It's a little after 3 a.m. today and I am sitting in the green room of some television studio in downtown Sacramento. At 4, I'll be on the weekend edition of Good Morning America, live. LIVE. To talk about being alive after Southwest Flight 812. I'm still stuck on the word alive.
|After a fitful 90 minute nap, I find myself in a|
TV studio preparing for live TV. Not my typical
Saturday morning experience!
While fellow flight survivor Willie and I wait with his charming wife and a studio producer, CNN plays quietly in front of us. All of a sudden, I see one of my photographs and my name flash across the screen. I squeal! I haven't seen any of the news coverage except for my Twitter feed explosion
. Soon, I see my own face and hear my own voice. If going on Good Morning America isn't surreal enough, seeing my mug on CNN minutes before hand was like being in an alternate reality.
I still can't believe this has happened/is happening to me. Have I mentioned I'm just happy to be alive?
My trip to the Twilight Zone continues with calls and interviews with various national media outlets. (I wonder how they got my private cell phone number; I suppose Big Brother is alive and well!) A frequent question is why.
Why did I take pictures?
Why am I doing all of these interviews?
Why am I so calm?
The calm thing I can't really account for--I'm still waiting for my big "ugly cry"--but the storytelling is natural. Telling stories is how we live our lives, process experience, make sense of the world and, as I've learned again in the past 30 hours, develop connections with others. And pictures, well you know what they say.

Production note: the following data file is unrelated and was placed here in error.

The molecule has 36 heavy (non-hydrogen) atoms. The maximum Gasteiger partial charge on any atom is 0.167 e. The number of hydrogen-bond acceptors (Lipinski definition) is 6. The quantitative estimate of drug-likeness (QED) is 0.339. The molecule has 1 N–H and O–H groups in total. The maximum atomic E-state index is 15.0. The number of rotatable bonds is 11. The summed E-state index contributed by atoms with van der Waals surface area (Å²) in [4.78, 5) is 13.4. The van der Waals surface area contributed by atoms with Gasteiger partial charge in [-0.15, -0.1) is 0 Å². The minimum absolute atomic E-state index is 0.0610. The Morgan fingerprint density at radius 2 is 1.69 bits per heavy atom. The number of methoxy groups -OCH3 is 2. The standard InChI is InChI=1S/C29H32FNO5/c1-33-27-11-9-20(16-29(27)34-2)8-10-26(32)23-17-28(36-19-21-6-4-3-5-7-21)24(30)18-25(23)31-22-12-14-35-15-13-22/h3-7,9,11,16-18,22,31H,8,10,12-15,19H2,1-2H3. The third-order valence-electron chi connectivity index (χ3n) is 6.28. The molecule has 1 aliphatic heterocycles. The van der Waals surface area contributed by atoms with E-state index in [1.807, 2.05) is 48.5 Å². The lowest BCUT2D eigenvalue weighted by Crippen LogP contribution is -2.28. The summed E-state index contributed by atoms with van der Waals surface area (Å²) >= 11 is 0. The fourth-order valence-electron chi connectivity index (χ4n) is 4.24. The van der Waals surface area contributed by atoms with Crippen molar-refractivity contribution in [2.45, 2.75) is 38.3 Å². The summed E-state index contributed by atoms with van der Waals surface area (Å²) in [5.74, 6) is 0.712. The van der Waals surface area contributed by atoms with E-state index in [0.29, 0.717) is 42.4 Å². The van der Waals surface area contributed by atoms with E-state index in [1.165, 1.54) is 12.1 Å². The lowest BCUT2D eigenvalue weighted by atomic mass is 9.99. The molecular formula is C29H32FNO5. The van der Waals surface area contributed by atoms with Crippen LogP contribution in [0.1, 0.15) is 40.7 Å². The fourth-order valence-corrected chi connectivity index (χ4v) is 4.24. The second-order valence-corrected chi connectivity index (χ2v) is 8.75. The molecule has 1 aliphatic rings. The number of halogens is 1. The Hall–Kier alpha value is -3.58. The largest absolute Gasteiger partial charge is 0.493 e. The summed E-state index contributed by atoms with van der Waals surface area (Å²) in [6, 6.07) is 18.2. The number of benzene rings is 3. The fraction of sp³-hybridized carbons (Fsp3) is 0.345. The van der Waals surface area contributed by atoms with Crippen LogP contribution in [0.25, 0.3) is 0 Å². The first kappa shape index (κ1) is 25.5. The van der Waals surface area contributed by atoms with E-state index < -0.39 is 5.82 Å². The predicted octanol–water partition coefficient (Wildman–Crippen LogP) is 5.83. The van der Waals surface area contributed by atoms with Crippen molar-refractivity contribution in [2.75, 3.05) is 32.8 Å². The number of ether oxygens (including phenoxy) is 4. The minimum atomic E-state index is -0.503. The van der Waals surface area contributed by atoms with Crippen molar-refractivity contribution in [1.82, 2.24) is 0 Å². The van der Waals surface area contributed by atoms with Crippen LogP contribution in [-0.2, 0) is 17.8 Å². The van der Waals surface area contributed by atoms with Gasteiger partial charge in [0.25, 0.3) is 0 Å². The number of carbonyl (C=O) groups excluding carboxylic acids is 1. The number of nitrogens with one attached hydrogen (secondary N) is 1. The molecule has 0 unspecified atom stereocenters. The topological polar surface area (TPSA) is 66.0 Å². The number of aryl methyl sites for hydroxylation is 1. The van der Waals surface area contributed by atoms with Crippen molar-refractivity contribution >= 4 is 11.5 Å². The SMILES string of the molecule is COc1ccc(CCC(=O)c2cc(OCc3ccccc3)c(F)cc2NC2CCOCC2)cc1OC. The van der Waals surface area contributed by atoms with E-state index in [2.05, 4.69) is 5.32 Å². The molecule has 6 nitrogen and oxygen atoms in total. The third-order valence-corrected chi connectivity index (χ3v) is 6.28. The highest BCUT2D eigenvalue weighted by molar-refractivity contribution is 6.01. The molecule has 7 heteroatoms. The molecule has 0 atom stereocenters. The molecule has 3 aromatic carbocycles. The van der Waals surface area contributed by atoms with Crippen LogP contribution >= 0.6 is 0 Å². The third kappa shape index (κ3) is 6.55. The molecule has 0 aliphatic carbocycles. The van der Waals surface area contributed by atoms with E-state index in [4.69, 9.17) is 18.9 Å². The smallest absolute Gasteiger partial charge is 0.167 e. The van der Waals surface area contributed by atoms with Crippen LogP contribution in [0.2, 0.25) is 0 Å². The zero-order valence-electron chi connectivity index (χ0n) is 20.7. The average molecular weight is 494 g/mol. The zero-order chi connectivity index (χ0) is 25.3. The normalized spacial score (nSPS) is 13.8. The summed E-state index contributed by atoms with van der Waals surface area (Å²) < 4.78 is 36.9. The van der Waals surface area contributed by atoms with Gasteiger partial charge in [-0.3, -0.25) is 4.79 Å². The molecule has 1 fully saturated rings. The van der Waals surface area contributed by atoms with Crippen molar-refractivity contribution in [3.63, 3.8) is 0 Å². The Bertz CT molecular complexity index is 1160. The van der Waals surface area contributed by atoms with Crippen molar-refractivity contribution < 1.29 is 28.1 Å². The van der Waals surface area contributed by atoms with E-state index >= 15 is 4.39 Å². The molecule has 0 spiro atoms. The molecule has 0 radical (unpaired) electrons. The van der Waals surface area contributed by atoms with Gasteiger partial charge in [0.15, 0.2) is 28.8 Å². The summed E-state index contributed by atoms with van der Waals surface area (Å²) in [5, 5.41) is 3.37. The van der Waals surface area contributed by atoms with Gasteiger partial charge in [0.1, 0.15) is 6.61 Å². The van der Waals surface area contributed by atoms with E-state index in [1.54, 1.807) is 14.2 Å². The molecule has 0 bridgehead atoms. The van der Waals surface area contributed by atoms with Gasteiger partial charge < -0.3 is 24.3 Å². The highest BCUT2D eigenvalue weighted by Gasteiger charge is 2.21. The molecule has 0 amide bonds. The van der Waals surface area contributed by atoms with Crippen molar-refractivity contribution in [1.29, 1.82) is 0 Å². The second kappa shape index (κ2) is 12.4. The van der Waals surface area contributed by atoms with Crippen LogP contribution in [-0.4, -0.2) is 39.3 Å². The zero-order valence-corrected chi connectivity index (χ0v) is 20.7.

As a budding communication scholar, college journalism major, and lifelong writer, I am committed to telling important stories. I just never imagined that I would have one so sensational of my own. The decision to take pictures and tweet from the flight was instinctual. Despite being labeled a "citizen journalist," I just wanted to show my friends and family what it was like and that I was not offering the most tasteless April Fool's Day joke ever. Although it sounds melodramatic now, I also wanted to document what happened just in case our outcome wasn't so positive.
Happily, I feel my 15 minutes rapidly coming to a close (more on that later!), and I want to say thanks again to our amazing Southwest flight crew for getting us home safe. And also, a huge thank you to the many individuals who have helped me to construct, tell, and share my story. I greatly appreciate your thoughtful wishes and kind words more than I can say.
Labels: flying, Southwest, story, writing